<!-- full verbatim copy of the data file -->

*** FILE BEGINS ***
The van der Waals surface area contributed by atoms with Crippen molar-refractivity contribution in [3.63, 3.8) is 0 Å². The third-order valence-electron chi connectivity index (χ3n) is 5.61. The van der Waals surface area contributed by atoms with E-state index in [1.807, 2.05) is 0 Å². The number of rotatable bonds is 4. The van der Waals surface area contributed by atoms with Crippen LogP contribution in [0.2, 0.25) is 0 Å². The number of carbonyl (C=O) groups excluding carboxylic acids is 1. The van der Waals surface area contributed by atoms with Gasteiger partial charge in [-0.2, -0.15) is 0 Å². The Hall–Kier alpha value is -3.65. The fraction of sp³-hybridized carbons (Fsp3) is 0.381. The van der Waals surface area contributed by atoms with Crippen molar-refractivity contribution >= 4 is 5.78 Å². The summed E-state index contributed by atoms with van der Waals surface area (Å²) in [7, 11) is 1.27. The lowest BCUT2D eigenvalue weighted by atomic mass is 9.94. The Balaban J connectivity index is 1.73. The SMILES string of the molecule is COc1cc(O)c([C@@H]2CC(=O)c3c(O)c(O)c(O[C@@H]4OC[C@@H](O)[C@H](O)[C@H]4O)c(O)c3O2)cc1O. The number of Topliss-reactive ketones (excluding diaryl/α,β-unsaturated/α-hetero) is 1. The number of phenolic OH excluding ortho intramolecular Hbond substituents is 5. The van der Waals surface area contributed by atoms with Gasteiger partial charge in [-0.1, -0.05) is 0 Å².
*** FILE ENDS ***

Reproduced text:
The van der Waals surface area contributed by atoms with Crippen molar-refractivity contribution in [3.63, 3.8) is 0 Å². The third-order valence-electron chi connectivity index (χ3n) is 5.61. The van der Waals surface area contributed by atoms with E-state index in [1.807, 2.05) is 0 Å². The number of rotatable bonds is 4. The van der Waals surface area contributed by atoms with Crippen LogP contribution in [0.2, 0.25) is 0 Å². The number of carbonyl (C=O) groups excluding carboxylic acids is 1. The van der Waals surface area contributed by atoms with Gasteiger partial charge in [-0.2, -0.15) is 0 Å². The Hall–Kier alpha value is -3.65. The fraction of sp³-hybridized carbons (Fsp3) is 0.381. The van der Waals surface area contributed by atoms with Crippen molar-refractivity contribution >= 4 is 5.78 Å². The summed E-state index contributed by atoms with van der Waals surface area (Å²) in [7, 11) is 1.27. The lowest BCUT2D eigenvalue weighted by atomic mass is 9.94. The Balaban J connectivity index is 1.73. The SMILES string of the molecule is COc1cc(O)c([C@@H]2CC(=O)c3c(O)c(O)c(O[C@@H]4OC[C@@H](O)[C@H](O)[C@H]4O)c(O)c3O2)cc1O. The number of Topliss-reactive ketones (excluding diaryl/α,β-unsaturated/α-hetero) is 1. The number of phenolic OH excluding ortho intramolecular Hbond substituents is 5. The van der Waals surface area contributed by atoms with Gasteiger partial charge in [-0.1, -0.05) is 0 Å².